Mental health at Eldora 

The Center opposes a House bill that opens the door to fundamental changes in the nature of services at the state training school at Eldora. Instead of directing the facility to develop programs focusing on “appropriate skill development, treatment, and rehabilitation”—a juvenile-justice approach—HF 2399 directs it to instead help youth “recognize accountability for delinquent behavior by confronting and eliminating delinquent norms, criminal thinking, and anti-social behavior”—a tact much more line with the adult prison system. 

Officials with the Department of Human Service—the only organization registered in favor of the bill as of Monday morning—have said they don’t expect it would lead to marked changes in kinds of services currently in place. Eldora does offer counseling, but has no comprehensive mental health program, and is not considered by the state to be mental health facility.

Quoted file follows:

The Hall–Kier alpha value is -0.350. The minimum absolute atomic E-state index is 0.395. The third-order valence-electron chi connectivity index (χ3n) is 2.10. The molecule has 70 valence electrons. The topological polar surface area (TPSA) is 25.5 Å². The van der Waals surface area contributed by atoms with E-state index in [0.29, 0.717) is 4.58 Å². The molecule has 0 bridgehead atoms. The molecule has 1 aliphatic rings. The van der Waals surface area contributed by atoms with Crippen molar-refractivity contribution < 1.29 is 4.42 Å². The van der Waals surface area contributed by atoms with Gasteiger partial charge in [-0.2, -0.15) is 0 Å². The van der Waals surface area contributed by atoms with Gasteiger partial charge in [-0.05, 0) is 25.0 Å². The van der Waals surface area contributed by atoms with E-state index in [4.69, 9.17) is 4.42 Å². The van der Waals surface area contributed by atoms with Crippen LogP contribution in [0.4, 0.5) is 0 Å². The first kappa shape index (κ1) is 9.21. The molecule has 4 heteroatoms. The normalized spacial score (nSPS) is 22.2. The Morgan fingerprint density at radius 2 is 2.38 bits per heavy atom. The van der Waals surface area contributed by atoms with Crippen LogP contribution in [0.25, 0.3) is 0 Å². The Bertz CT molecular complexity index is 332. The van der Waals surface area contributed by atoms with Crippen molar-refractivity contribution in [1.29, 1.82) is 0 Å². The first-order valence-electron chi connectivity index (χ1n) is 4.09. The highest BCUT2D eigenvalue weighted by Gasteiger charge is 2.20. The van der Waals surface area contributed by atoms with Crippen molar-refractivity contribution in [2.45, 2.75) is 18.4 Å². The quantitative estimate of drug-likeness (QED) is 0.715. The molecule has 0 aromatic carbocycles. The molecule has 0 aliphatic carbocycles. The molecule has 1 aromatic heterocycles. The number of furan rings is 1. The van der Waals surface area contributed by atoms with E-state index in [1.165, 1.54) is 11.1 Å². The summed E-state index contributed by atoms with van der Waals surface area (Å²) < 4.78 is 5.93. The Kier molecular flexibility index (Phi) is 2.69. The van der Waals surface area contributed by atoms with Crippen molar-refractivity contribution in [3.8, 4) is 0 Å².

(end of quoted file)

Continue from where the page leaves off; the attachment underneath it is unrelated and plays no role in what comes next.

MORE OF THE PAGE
Despite those facts, many of the youth there suffer from mental health and drug addiction issues. The facility has repeatedly been singled out in recent years for failing to adequately provide treatment and rehabilitation, including mental health services, to the boys in residence. 

The change, removing language on diagnosis, evaluation and treatment, would put Iowa in increasingly limited company. As reporter Clark Kauffman noted in a Des Moines Register piece Thursday, “The proposal is unusual in that most states are moving away from a corrections-based model of juvenile justice and toward one that’s focused more on treatment.”

It should go without saying that eliminating requirements to provide meaningful mental-health services does not eliminate actual mental-health needs. What is needed instead is adequate funding to provide comprehensive mental health and addiction treatment for youth at Eldora.